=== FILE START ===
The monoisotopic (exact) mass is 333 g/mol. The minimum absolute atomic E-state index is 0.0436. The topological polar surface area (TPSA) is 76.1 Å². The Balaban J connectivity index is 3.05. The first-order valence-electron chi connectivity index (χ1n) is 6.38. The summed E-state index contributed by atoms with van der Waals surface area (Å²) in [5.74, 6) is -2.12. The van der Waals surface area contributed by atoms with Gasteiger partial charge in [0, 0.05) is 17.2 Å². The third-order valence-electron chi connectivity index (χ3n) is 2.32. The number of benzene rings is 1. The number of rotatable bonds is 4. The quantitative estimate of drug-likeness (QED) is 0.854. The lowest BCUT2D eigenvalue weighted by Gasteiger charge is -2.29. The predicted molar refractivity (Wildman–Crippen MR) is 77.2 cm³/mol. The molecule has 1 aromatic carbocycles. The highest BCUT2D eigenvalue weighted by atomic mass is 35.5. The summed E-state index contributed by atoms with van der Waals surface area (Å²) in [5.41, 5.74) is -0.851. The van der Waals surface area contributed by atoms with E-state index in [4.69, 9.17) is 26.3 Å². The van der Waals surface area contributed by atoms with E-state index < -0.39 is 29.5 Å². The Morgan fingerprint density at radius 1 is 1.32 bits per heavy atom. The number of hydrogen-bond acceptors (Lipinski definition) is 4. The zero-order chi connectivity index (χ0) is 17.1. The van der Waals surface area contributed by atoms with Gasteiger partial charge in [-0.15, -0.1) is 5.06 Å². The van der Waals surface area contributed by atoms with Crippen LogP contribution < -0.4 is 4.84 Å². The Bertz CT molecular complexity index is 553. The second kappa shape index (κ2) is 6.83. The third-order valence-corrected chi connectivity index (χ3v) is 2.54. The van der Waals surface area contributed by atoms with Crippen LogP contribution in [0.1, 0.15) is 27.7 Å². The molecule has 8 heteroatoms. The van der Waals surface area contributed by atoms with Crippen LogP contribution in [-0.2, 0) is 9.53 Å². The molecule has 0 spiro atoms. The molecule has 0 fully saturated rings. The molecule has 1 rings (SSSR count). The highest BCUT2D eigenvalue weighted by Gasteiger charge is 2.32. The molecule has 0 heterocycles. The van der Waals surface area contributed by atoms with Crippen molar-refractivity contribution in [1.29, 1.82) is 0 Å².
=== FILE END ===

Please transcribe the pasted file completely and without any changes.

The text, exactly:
The monoisotopic (exact) mass is 333 g/mol. The minimum absolute atomic E-state index is 0.0436. The topological polar surface area (TPSA) is 76.1 Å². The Balaban J connectivity index is 3.05. The first-order valence-electron chi connectivity index (χ1n) is 6.38. The summed E-state index contributed by atoms with van der Waals surface area (Å²) in [5.74, 6) is -2.12. The van der Waals surface area contributed by atoms with Gasteiger partial charge in [0, 0.05) is 17.2 Å². The third-order valence-electron chi connectivity index (χ3n) is 2.32. The number of benzene rings is 1. The number of rotatable bonds is 4. The quantitative estimate of drug-likeness (QED) is 0.854. The lowest BCUT2D eigenvalue weighted by Gasteiger charge is -2.29. The predicted molar refractivity (Wildman–Crippen MR) is 77.2 cm³/mol. The molecule has 1 aromatic carbocycles. The highest BCUT2D eigenvalue weighted by atomic mass is 35.5. The summed E-state index contributed by atoms with van der Waals surface area (Å²) in [5.41, 5.74) is -0.851. The van der Waals surface area contributed by atoms with E-state index in [4.69, 9.17) is 26.3 Å². The van der Waals surface area contributed by atoms with E-state index < -0.39 is 29.5 Å². The Morgan fingerprint density at radius 1 is 1.32 bits per heavy atom. The number of hydrogen-bond acceptors (Lipinski definition) is 4. The zero-order chi connectivity index (χ0) is 17.1. The van der Waals surface area contributed by atoms with Gasteiger partial charge in [-0.15, -0.1) is 5.06 Å². The van der Waals surface area contributed by atoms with Crippen LogP contribution < -0.4 is 4.84 Å². The Bertz CT molecular complexity index is 553. The second kappa shape index (κ2) is 6.83. The third-order valence-corrected chi connectivity index (χ3v) is 2.54. The van der Waals surface area contributed by atoms with Crippen LogP contribution in [0.1, 0.15) is 27.7 Å². The molecule has 8 heteroatoms. The van der Waals surface area contributed by atoms with Crippen LogP contribution in [-0.2, 0) is 9.53 Å². The molecule has 0 spiro atoms. The molecule has 0 fully saturated rings. The molecule has 1 rings (SSSR count). The highest BCUT2D eigenvalue weighted by Gasteiger charge is 2.32. The molecule has 0 heterocycles. The van der Waals surface area contributed by atoms with Crippen molar-refractivity contribution in [1.29, 1.82) is 0 Å².